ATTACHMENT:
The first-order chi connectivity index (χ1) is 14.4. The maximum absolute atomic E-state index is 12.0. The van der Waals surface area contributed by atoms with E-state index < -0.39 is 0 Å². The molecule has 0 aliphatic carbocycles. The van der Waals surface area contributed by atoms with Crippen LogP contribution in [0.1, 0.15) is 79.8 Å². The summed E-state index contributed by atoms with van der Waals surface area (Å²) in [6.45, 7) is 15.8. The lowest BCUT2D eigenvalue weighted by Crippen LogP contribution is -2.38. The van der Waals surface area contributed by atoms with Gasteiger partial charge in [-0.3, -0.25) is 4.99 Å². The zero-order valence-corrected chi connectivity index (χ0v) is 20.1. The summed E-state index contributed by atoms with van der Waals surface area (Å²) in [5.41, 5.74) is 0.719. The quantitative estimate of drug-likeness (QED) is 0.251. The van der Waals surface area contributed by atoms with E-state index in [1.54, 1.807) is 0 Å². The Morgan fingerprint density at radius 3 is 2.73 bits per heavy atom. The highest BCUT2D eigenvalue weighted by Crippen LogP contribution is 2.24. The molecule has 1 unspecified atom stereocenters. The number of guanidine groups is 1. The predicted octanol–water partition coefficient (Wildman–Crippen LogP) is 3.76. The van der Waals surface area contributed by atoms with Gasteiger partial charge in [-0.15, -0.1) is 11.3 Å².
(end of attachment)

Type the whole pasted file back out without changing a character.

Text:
The first-order chi connectivity index (χ1) is 14.4. The maximum absolute atomic E-state index is 12.0. The van der Waals surface area contributed by atoms with E-state index < -0.39 is 0 Å². The molecule has 0 aliphatic carbocycles. The van der Waals surface area contributed by atoms with Crippen LogP contribution in [0.1, 0.15) is 79.8 Å². The summed E-state index contributed by atoms with van der Waals surface area (Å²) in [6.45, 7) is 15.8. The lowest BCUT2D eigenvalue weighted by Crippen LogP contribution is -2.38. The van der Waals surface area contributed by atoms with Gasteiger partial charge in [-0.3, -0.25) is 4.99 Å². The zero-order valence-corrected chi connectivity index (χ0v) is 20.1. The summed E-state index contributed by atoms with van der Waals surface area (Å²) in [5.41, 5.74) is 0.719. The quantitative estimate of drug-likeness (QED) is 0.251. The van der Waals surface area contributed by atoms with E-state index in [1.54, 1.807) is 0 Å². The Morgan fingerprint density at radius 3 is 2.73 bits per heavy atom. The highest BCUT2D eigenvalue weighted by Crippen LogP contribution is 2.24. The molecule has 1 unspecified atom stereocenters. The number of guanidine groups is 1. The predicted octanol–water partition coefficient (Wildman–Crippen LogP) is 3.76. The van der Waals surface area contributed by atoms with Gasteiger partial charge in [-0.15, -0.1) is 11.3 Å².